This photo shows woodchips from a saw mill in western Wisconsin that Gundersen will use as a fuel in its new biomass boiler. That project will supply 38 percent of the health system’s energy needs with a renewable source of energy. When you look for renewable energy sources it makes sense to search for the assets that are abundant in your region. The Upper Midwest region of the U.S. does not have oceans from which to capture tidal energy nor does it have an abundance of sunlight nor does it have geothermal steam near the surface of the earth’s crust. However, Wisconsin and neighboring states are blessed with numerous sources of biomass such as trees, grasses, animal waste, and agricultural crops.
New technologies have developed that enable cleaner combustion of biomass fuels as an alternative to fossil fuels. These fuel sources can become a significant source of renewable heat and electricity production in the United States which could allow our country to become more energy independent and reduce the negative effects of mining and burning fossil fuels.
Often, biomass fuels are commonly thought of as waste products or residues from other primary operations and can commonly be purchased at relatively low cost compared to other fuels. For instance, this particular sawmill processes hardwood logs from western Wisconsin such as red oak, white oak, walnut, hickory, etc. The milling machinery is very efficient at producing boards of lumber from the rough logs and various byproducts such as chips, fines, sawdust, and ground bark can be recovered and utilized in a clean and productive manner. In the past, byproducts such as these may have been sold into a lower value application such as animal bedding or landscaping material. In some cases, producers may have had to pay to have the byproduct removed. Utilizing these sources of fuel can improve the economics for both the producer of the biomass fuel and for the purchaser.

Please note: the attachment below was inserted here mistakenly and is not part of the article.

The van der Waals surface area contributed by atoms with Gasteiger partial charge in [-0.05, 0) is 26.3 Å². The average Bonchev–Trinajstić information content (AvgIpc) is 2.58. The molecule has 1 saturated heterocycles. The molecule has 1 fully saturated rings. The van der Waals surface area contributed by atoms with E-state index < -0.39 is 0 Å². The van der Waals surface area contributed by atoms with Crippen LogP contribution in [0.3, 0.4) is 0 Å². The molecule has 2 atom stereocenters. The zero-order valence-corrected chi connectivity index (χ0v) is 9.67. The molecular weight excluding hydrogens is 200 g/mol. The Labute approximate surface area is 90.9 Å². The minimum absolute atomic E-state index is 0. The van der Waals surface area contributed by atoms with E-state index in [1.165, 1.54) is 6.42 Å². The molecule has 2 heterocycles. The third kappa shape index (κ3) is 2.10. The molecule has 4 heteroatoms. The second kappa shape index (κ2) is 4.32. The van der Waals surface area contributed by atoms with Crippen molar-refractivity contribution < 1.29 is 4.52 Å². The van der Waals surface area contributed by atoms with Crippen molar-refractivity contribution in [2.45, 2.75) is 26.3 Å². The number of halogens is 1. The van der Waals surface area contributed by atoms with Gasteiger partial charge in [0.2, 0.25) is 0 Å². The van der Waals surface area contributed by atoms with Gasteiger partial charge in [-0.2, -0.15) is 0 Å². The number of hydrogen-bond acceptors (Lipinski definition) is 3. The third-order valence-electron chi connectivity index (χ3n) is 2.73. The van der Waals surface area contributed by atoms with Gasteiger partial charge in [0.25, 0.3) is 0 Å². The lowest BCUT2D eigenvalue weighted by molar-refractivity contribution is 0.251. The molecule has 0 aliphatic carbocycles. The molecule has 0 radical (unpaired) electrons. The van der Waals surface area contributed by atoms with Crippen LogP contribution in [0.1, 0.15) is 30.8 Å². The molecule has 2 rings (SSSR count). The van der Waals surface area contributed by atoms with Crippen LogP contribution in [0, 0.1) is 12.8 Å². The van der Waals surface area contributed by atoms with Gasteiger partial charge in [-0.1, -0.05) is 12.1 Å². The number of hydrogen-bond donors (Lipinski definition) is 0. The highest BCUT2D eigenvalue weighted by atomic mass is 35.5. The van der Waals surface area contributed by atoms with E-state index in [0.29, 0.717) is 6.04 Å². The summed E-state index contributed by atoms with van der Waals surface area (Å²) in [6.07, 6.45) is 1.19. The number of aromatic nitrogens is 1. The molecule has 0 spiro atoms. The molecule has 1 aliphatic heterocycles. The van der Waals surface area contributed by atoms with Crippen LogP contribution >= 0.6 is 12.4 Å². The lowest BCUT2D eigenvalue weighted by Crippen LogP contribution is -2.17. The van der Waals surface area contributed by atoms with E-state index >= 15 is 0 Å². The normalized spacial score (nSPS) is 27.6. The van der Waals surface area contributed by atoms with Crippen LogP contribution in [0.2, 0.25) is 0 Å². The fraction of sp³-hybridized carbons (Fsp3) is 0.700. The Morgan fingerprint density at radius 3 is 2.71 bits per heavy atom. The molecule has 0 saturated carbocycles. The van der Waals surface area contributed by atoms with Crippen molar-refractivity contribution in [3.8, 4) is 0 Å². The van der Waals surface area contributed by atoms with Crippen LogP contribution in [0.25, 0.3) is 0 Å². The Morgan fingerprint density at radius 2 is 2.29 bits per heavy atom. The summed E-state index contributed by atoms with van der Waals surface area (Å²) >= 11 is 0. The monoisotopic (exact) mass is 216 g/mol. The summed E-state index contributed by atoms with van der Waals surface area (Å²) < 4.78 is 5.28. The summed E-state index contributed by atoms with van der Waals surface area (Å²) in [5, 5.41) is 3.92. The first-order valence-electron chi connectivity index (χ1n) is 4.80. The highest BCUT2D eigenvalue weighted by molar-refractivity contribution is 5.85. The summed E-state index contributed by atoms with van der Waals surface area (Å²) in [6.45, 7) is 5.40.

Some fuels classified as biomass may present challenges to boiler equipment and/or require expensive emissions control systems. It is important to consider the sources to make sure they are free of chemicals and treatments such as glues, paints, heavy metals, varnishes, etc. to avoid challenges and expense in minimizing emissions and optimizing boiler performance. Some natural sources of biomass may also contain high levels of sulfur or alkalinity, which may present other challenges, so a thorough review of the source is necessary before launching a project.
Standards and programs have also been developed in recent years to promote ethical harvesting techniques used for biomass fuels. One example is Wisconsin’s Woody Biomass Harvesting Guidelines.
A couple of great resources for understanding the best fit for your application and gaining help for a project are the U.S. Forest Service’s Wood Energy Resource Center.